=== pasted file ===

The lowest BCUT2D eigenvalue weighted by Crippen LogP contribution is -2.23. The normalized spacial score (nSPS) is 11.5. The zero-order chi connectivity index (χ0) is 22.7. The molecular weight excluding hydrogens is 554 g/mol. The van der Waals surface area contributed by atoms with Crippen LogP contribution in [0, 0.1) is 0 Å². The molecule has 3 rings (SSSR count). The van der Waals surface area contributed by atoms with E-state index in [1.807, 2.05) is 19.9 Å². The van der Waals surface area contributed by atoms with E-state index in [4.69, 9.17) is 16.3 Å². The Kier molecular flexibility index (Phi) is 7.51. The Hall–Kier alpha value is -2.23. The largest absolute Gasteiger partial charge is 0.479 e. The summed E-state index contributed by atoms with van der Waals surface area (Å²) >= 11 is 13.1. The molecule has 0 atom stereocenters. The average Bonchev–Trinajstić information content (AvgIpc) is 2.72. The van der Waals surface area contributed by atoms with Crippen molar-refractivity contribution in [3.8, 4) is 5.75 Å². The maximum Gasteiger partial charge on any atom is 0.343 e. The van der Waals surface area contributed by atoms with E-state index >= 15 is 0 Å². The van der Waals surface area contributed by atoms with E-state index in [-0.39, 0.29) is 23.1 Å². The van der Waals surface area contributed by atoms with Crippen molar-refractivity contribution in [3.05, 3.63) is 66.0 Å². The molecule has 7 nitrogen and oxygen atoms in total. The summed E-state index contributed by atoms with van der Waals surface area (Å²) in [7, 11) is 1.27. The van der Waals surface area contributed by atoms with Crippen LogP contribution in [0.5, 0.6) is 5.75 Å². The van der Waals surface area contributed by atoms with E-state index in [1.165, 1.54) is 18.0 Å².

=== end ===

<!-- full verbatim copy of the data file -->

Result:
The lowest BCUT2D eigenvalue weighted by Crippen LogP contribution is -2.23. The normalized spacial score (nSPS) is 11.5. The zero-order chi connectivity index (χ0) is 22.7. The molecular weight excluding hydrogens is 554 g/mol. The van der Waals surface area contributed by atoms with Crippen LogP contribution in [0, 0.1) is 0 Å². The molecule has 3 rings (SSSR count). The van der Waals surface area contributed by atoms with E-state index in [1.807, 2.05) is 19.9 Å². The van der Waals surface area contributed by atoms with E-state index in [4.69, 9.17) is 16.3 Å². The Kier molecular flexibility index (Phi) is 7.51. The Hall–Kier alpha value is -2.23. The largest absolute Gasteiger partial charge is 0.479 e. The summed E-state index contributed by atoms with van der Waals surface area (Å²) >= 11 is 13.1. The molecule has 0 atom stereocenters. The average Bonchev–Trinajstić information content (AvgIpc) is 2.72. The van der Waals surface area contributed by atoms with Crippen molar-refractivity contribution in [3.8, 4) is 5.75 Å². The maximum Gasteiger partial charge on any atom is 0.343 e. The van der Waals surface area contributed by atoms with E-state index >= 15 is 0 Å². The van der Waals surface area contributed by atoms with E-state index in [-0.39, 0.29) is 23.1 Å². The van der Waals surface area contributed by atoms with Crippen molar-refractivity contribution in [3.05, 3.63) is 66.0 Å². The molecule has 7 nitrogen and oxygen atoms in total. The summed E-state index contributed by atoms with van der Waals surface area (Å²) in [7, 11) is 1.27. The van der Waals surface area contributed by atoms with Crippen LogP contribution in [0.5, 0.6) is 5.75 Å². The van der Waals surface area contributed by atoms with E-state index in [1.165, 1.54) is 18.0 Å².